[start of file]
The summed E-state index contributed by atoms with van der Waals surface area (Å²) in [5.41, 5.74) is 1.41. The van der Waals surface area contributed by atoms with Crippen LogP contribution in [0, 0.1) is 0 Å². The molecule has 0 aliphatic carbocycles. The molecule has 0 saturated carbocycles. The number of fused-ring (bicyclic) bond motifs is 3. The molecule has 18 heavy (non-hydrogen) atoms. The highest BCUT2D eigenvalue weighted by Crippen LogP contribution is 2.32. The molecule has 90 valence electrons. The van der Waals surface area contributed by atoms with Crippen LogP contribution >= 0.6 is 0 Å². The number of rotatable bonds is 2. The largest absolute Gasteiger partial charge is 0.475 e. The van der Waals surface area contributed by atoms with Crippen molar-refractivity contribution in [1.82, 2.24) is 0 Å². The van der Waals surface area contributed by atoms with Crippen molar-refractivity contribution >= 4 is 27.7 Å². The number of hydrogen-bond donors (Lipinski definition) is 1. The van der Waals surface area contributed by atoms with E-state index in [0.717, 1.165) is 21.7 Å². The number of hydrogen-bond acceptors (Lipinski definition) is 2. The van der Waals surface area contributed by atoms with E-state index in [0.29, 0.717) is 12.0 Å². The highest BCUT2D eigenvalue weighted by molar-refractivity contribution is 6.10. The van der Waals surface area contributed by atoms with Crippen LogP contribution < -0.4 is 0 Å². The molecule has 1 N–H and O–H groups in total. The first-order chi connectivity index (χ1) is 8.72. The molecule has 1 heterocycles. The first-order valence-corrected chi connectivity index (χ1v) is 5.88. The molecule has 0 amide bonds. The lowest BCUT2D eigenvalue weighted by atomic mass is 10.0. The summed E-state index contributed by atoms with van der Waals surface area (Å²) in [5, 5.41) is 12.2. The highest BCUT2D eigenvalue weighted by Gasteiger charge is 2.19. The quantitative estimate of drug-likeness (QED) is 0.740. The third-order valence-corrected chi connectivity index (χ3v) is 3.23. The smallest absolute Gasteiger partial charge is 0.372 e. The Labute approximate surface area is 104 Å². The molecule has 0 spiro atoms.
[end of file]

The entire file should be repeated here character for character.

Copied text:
The summed E-state index contributed by atoms with van der Waals surface area (Å²) in [5.41, 5.74) is 1.41. The van der Waals surface area contributed by atoms with Crippen LogP contribution in [0, 0.1) is 0 Å². The molecule has 0 aliphatic carbocycles. The molecule has 0 saturated carbocycles. The number of fused-ring (bicyclic) bond motifs is 3. The molecule has 18 heavy (non-hydrogen) atoms. The highest BCUT2D eigenvalue weighted by Crippen LogP contribution is 2.32. The molecule has 90 valence electrons. The van der Waals surface area contributed by atoms with Crippen LogP contribution >= 0.6 is 0 Å². The number of rotatable bonds is 2. The largest absolute Gasteiger partial charge is 0.475 e. The van der Waals surface area contributed by atoms with Crippen molar-refractivity contribution in [1.82, 2.24) is 0 Å². The van der Waals surface area contributed by atoms with Crippen molar-refractivity contribution >= 4 is 27.7 Å². The number of hydrogen-bond donors (Lipinski definition) is 1. The van der Waals surface area contributed by atoms with E-state index in [0.717, 1.165) is 21.7 Å². The number of hydrogen-bond acceptors (Lipinski definition) is 2. The van der Waals surface area contributed by atoms with E-state index in [0.29, 0.717) is 12.0 Å². The highest BCUT2D eigenvalue weighted by molar-refractivity contribution is 6.10. The van der Waals surface area contributed by atoms with Crippen LogP contribution < -0.4 is 0 Å². The molecule has 1 N–H and O–H groups in total. The first-order chi connectivity index (χ1) is 8.72. The molecule has 1 heterocycles. The first-order valence-corrected chi connectivity index (χ1v) is 5.88. The molecule has 0 amide bonds. The lowest BCUT2D eigenvalue weighted by atomic mass is 10.0. The summed E-state index contributed by atoms with van der Waals surface area (Å²) in [5, 5.41) is 12.2. The highest BCUT2D eigenvalue weighted by Gasteiger charge is 2.19. The quantitative estimate of drug-likeness (QED) is 0.740. The third-order valence-corrected chi connectivity index (χ3v) is 3.23. The smallest absolute Gasteiger partial charge is 0.372 e. The Labute approximate surface area is 104 Å². The molecule has 0 spiro atoms.